Recent survey shows American military among the most optimistic homebuyers for 2023
Just because so much of the rest of the home-buying public is in an interest rate and high price funk doesn’t mean those who defend us are in there with them. According to Forbes’ Senior Contributor Brenda Richardson, a recent survey shows that many military members and veterans are optimistic about buying a home.
According to a study conducted by Veterans United Home Loans, nearly three-quarters of current service members (71%) plan to buy a home in the next five years. “Even with the rocky rate and affordability outlook, three in 10 current service members and 15% of veterans plan to buy in 2023,” says Richardson. “More than half of current service members anticipate buying a home in the next two to three years, especially Reserve and National Guard members.”
Veterans United’s Chris Birk adds, “After facing significant headwinds over the last year, veterans and service members are poised to rebound in 2023 as the market starts to shift back toward home buyers. For younger veterans and service members, the VA loan benefit means they don’t face the same hurdles that keep many civilian counterparts out of the housing market, chiefly the need for a down payment and great credit. Younger buyers have led the way in VA lending in recent years, and that storyline will continue through next year and beyond.” He goes on to say that veteran home buyers are buoyed by additional savings starting this summer after a temporary hike in the VA funding fee sunsets in April, saving them a collective $200 million a year.
Of the various branches of the armed services, Reserves and National Guard members are the most optimistic about buying in the next year (43%) compared with active duty members at 20% and veterans at 15%. The survey also reveals that almost 70% of active duty military members surveyed are renting or live in base housing with only 29% owning homes, versus 61% of Guard/Reserve and 58% of veterans that are homeowners.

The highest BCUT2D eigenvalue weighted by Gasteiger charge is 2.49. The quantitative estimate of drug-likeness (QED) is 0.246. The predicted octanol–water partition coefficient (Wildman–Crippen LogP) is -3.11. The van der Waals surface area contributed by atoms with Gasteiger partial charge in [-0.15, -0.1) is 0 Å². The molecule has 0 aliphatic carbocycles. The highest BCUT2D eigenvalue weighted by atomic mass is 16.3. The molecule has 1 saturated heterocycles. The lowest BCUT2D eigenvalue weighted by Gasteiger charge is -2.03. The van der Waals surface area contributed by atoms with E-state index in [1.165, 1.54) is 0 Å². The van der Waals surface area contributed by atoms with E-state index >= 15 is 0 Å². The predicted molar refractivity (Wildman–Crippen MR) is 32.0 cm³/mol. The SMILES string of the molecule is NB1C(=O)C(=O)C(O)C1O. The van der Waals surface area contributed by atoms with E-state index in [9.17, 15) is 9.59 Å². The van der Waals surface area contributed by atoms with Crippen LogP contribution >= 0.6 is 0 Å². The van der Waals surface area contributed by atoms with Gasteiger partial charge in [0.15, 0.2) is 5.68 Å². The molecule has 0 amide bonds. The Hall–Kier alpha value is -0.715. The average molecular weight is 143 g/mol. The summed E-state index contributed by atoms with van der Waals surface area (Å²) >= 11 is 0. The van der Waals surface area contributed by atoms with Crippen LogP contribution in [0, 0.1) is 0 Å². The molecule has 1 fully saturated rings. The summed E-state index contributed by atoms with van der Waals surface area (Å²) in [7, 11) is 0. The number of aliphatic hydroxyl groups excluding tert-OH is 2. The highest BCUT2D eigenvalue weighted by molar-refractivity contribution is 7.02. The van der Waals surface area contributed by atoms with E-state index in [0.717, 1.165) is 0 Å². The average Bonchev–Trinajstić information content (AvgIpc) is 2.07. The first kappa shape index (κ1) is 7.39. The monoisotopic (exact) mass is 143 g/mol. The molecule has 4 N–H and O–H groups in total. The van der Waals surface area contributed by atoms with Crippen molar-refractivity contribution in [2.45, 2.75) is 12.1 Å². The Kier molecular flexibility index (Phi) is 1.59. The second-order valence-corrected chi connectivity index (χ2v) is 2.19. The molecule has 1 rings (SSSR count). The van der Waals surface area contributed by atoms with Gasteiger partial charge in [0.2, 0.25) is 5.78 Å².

Of course, the ability to buy without a down payment is the top reason veterans choose a VA loan, followed by competitive interest rates and limits on closing costs and fees. Those living close to military bases are among the most knowledgeable about VA home loans, while awareness diminishes the farther one travels from active-duty facilities. Those who are not aware of their eligibility tend to pay more money out of pocket. Another finding is that nearly half of service members and veterans who have not dealt with VA loans believe that other loan options may be more affordable and easier to use. About a quarter of them are unaware of their benefit or didn’t think they would qualify.
The month of April is when the VA funding fee is scheduled to decrease, which will also help with overall mortgage payments. Richardson says affordability is top-of-mind for prospective home buyers and this change will significantly help this group of buyers, especially first-time buyers entering the market.
She also adds that as monthly mortgage payments rose for home buyers in 2022, there was an increase in government lending, while conventional lending declined, according to data from Black Knight. Government lending is opening up doors to homeownership for those that may be priced out of conventional product offerings.
About 62% of service members and veterans say zero down payment is the top reason for using their VA home loan benefit. Veterans have a better understanding of the advantages of using the benefit as compared to active duty members. Unfortunately, misconceptions about the VA loan persist.